Aspire to Perspire
As a physician, I get asked all the time, what is one simple thing that I can do to improve my health, to which I generally reply “aspire to perspire.” It may seem simple, or even comical, but in truth sweating has powerful health benefits that everyone can take advantage of. The tricky part for most people will be finding a way to make it happen. I try to encourage my patients to pursue a lifestyle that includes moderate to vigorous exercise several days a week, which should be enough to achieve the health and detoxification benefits of sweating. When that is not possible I recommend sauna therapy, either dry heat or far infrared.
The environment in which we live is toxic and becoming more so with each passing year. Luckily, our bodies are amazing at detoxifying themselves and we can use that innate ability to rid ourselves of the man-made toxicants, such as heavy metals and chemicals, which are becoming ubiquitous in our air, water, and food supply. BPA is one such chemical that has found its way into many of the foods and plastic products that we come into contact with daily. Study after study has shown elevated levels of BPA across all socioeconomic groups in fat cells, organs, and even breast milk. Making the issue more challenging is that fact that BPA is very difficult to rid from the body once it is there. Fortunately, its preferred route of exit is through the urine and sweat. When testing reveals high levels of heavy metals or chemicals, sauna therapy is an excellent first step intervention to reduce your risk and resolve your body’s burden of these undesirable substances.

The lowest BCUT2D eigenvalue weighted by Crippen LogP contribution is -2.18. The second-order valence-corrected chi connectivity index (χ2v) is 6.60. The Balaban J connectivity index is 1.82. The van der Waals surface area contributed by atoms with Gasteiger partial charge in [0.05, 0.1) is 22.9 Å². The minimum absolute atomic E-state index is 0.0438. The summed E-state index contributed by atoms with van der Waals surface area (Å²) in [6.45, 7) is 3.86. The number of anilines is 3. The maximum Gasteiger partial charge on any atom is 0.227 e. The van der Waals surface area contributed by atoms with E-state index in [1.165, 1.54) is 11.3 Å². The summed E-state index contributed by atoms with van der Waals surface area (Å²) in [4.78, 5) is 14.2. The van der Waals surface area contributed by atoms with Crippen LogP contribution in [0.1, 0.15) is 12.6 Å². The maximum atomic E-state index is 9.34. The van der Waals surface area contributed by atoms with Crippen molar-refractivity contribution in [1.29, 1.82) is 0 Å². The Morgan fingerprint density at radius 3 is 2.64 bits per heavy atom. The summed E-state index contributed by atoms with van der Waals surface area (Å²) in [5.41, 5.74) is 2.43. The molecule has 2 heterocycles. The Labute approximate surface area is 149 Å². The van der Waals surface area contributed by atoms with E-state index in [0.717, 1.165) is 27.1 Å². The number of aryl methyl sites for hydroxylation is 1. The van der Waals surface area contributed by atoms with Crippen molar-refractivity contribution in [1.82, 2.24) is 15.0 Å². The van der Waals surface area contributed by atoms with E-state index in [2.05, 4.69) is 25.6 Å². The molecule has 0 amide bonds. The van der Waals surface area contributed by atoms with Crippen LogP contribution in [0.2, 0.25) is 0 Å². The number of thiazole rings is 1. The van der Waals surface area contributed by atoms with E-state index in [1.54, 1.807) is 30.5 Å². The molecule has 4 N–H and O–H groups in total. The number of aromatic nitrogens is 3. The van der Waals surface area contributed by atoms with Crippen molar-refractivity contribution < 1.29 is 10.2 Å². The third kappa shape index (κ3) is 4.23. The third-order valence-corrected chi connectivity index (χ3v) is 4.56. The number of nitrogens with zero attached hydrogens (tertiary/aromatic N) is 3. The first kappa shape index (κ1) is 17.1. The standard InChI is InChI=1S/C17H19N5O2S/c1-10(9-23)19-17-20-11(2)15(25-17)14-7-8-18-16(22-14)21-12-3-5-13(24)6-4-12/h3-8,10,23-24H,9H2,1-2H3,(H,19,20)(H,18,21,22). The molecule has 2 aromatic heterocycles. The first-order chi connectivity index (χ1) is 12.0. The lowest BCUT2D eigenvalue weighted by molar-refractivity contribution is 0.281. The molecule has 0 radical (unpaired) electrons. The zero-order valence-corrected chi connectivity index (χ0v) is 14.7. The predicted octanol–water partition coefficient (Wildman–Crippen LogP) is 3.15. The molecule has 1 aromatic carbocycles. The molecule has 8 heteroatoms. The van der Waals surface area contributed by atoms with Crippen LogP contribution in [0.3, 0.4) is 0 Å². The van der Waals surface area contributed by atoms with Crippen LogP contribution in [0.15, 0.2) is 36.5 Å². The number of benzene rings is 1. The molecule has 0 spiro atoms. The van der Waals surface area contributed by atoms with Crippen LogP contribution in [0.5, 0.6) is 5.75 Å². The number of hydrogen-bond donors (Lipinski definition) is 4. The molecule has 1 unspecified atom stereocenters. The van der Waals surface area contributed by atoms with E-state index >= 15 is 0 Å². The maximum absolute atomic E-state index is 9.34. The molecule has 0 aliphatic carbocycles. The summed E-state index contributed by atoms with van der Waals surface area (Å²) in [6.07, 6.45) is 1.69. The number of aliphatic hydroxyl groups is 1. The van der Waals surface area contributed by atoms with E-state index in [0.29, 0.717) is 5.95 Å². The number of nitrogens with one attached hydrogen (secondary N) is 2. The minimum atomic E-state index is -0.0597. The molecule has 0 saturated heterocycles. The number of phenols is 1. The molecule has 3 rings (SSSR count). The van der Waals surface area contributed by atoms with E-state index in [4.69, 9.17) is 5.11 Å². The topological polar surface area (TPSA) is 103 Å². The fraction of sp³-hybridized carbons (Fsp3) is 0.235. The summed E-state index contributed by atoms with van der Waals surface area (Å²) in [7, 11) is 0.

In addition to detoxifying your body, sweating balances hormone levels, reduces the effects of stress on the body, improves oxygenation and circulation, and can even stimulate weight loss. While it is true that we release toxins and balance other aspects of our metabolism through sweating, we can also deplete the body of important electrolytes and minerals. I have had good success with replenishing using Klean Athlete’s Hydration packets, which are high in electrolytes and other important nutrients.
For those who find themselves sweating on a consistent basis, whether that be through exercise, sauna, or warm temperatures, there are important steps to take to mitigate any negative effects that may arise from profuse and persistent perspiring. First, insure that you are staying hydrated with clean water. You should be consuming approximately half of your body weight in ounces daily. Add electrolyte tablets to your routine before and after sweating takes place. Minerals are easily lost through sweat, so ensuring you have a strategy to replace them is important. Distance runners and endurance athletes, both male and female, will also need to consider how increased sweating may impact their iron levels. Runners are especially at risk due to what is known as “foot strike hemolysis” or the breakdown or red blood cells in the feet from running on hard surfaces. Vigorous exercise also increases circulation through the spleen, the organ responsible for removing red blood cells from circulation. Red blood cells are important because they are responsible for carrying oxygen throughout the body and when low, can cause decreased stamina. Female athletes are further at risk due to monthly menstrual loss of iron. I recommend athletes be tested for iron and ferritin levels every 4-6 months while training and competing in their sport. When we discover iron is low, often appropriate supplementation, medication, or iron infusion therapy is needed to restore iron levels and improve the red blood cells. At NaturoMedica, Iron is one of the most common IV’s we administer.
If you are curious about your need for increased sweating or sauna therapy, accurate mineral, electrolyte, heavy metal, and chemical testing is available through blood, urine, and hair testing at NaturoMedica. If you choose to pursue sauna therapy or vigorous exercise, it is best to check in with your doctor prior to starting a program to make sure your cardiovascular health is adequate to start a program.